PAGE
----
Iowa Secretary of State Matt Schultz said Monday he may ask state lawmakers to consider implementing a signature verification system, given that nearly half of Iowans who voted in the Nov. 6 general election did so by voting early or casting absentee ballots.
The Republican state elections commissioner said he is exploring the possibility of establishing a system in Iowa, modeled after Oregon and Washington, that would use a machine to read a signature on an absentee ballot envelope and verify it by matching it with the voter’s signature on registration records.
“It’s just a way to make sure that people are who they say they are when they vote,” the secretary of state told reporters Monday. “We had almost 46 percent of the state vote early and vote absentee, so we’re going to be discussing signature verification as something that maybe we should be looking at doing just like Oregon and Washington do with absentee ballots.”
Linn County Auditor Joel Miller said county auditors are working on a plan for voter verification. They will present it to the Legislature before the session.
“We want to give them a fact-filled document. … Voter ID is not going anywhere in the Senate,” Miller said. “We all see the need to verify the signatures on absentee ballots. That’s where we need to tighten things up.”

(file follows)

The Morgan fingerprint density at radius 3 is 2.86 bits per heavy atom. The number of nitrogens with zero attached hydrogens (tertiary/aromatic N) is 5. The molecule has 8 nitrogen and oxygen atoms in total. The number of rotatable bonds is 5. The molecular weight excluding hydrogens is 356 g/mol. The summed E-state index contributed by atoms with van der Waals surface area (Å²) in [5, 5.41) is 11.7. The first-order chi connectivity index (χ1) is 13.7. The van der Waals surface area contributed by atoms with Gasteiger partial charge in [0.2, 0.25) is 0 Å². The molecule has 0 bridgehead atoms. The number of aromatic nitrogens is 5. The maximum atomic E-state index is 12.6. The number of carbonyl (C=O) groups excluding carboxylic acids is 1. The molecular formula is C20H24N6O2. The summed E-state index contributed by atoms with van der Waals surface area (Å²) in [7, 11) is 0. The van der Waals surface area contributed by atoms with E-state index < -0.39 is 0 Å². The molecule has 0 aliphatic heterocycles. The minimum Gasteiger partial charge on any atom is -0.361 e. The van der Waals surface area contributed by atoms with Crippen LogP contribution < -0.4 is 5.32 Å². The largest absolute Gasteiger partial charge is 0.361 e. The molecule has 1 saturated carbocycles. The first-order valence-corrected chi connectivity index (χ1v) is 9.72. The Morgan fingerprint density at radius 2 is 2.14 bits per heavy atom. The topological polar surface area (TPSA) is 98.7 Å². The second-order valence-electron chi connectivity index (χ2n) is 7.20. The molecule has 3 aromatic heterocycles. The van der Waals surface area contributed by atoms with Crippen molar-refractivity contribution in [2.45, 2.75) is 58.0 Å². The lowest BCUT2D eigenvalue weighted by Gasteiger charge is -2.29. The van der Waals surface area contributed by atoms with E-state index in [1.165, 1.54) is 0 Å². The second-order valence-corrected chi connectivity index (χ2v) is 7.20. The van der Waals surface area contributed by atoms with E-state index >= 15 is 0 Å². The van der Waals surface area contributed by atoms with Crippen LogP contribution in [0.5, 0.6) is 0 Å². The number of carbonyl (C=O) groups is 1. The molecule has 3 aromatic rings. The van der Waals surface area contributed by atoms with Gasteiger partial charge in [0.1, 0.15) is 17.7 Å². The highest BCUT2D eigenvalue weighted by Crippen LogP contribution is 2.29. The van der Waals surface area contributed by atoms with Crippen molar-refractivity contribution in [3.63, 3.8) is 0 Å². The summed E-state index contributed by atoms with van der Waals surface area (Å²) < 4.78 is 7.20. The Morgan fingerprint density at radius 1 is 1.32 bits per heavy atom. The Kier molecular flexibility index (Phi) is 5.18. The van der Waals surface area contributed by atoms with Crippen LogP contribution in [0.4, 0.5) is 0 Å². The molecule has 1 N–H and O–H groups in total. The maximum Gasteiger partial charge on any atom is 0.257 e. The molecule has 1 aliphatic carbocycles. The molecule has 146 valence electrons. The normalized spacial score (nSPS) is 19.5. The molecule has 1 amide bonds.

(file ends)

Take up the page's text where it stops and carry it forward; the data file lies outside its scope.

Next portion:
Schultz said he also planned to ask state lawmakers during the 85th General Assembly to consider requiring voters to provide a photo identification to receive a ballot as well. A similar proposal stalled in the split-control Iowa Legislature, and the General Assembly will convene next month with Republicans holding a 53-47 majority in the Iowa House and Democrats in control of the Iowa Senate by a 26-23 margin, pending the outcome of a special election in Senate District 22 next month and two recounts of legislative races decided by close outcomes.
On another topic, Schultz said his office is conducting an internal audit to determine what caused the Secretary of State’s Web site to stall about 90 minutes in posting results after polls in Iowa closed at 9 p.m. on Nov. 6, Election Day. He expected to have audit results before next month’s special election.
“We’re looking at that and making sure that we have a procedure in the future so if that happens again, we can put it on an alternative site so that people can still get that information,” he said.
Schultz also said he expected more arrest warrants would be issued in an ongoing voter fraud investigation being conducted by the Iowa Division of Criminal Investigation beyond those issued in Pottawattamie, Page and Dallas counties.